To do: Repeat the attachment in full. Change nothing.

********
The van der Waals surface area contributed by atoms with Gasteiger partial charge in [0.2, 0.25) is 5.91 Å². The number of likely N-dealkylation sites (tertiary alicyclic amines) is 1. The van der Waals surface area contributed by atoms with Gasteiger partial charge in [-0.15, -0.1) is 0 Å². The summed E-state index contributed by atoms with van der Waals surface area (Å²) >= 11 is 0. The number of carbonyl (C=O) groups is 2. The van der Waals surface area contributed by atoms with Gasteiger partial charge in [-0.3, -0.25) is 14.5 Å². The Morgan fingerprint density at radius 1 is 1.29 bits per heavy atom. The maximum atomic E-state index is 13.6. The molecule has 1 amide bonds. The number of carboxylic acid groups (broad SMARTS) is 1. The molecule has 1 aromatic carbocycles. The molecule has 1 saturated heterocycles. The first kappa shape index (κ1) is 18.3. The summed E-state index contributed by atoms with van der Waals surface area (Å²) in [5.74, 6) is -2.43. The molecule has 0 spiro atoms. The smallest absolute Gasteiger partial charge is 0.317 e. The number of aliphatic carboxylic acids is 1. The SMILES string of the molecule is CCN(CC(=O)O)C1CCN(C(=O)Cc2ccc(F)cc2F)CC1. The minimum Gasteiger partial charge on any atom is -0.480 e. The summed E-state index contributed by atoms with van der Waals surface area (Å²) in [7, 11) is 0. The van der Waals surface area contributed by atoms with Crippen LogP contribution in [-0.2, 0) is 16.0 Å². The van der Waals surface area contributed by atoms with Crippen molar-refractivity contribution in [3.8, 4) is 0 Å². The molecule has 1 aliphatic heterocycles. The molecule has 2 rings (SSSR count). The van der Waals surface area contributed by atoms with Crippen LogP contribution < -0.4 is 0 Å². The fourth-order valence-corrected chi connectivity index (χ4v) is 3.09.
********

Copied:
The van der Waals surface area contributed by atoms with Gasteiger partial charge in [0.2, 0.25) is 5.91 Å². The number of likely N-dealkylation sites (tertiary alicyclic amines) is 1. The van der Waals surface area contributed by atoms with Gasteiger partial charge in [-0.15, -0.1) is 0 Å². The summed E-state index contributed by atoms with van der Waals surface area (Å²) >= 11 is 0. The number of carbonyl (C=O) groups is 2. The van der Waals surface area contributed by atoms with Gasteiger partial charge in [-0.3, -0.25) is 14.5 Å². The Morgan fingerprint density at radius 1 is 1.29 bits per heavy atom. The maximum atomic E-state index is 13.6. The molecule has 1 amide bonds. The number of carboxylic acid groups (broad SMARTS) is 1. The molecule has 1 aromatic carbocycles. The molecule has 1 saturated heterocycles. The first kappa shape index (κ1) is 18.3. The summed E-state index contributed by atoms with van der Waals surface area (Å²) in [5.74, 6) is -2.43. The molecule has 0 spiro atoms. The smallest absolute Gasteiger partial charge is 0.317 e. The number of aliphatic carboxylic acids is 1. The SMILES string of the molecule is CCN(CC(=O)O)C1CCN(C(=O)Cc2ccc(F)cc2F)CC1. The minimum Gasteiger partial charge on any atom is -0.480 e. The summed E-state index contributed by atoms with van der Waals surface area (Å²) in [7, 11) is 0. The van der Waals surface area contributed by atoms with Crippen LogP contribution in [-0.2, 0) is 16.0 Å². The van der Waals surface area contributed by atoms with Crippen molar-refractivity contribution in [3.8, 4) is 0 Å². The molecule has 1 aliphatic heterocycles. The molecule has 2 rings (SSSR count). The van der Waals surface area contributed by atoms with Crippen LogP contribution < -0.4 is 0 Å². The fourth-order valence-corrected chi connectivity index (χ4v) is 3.09.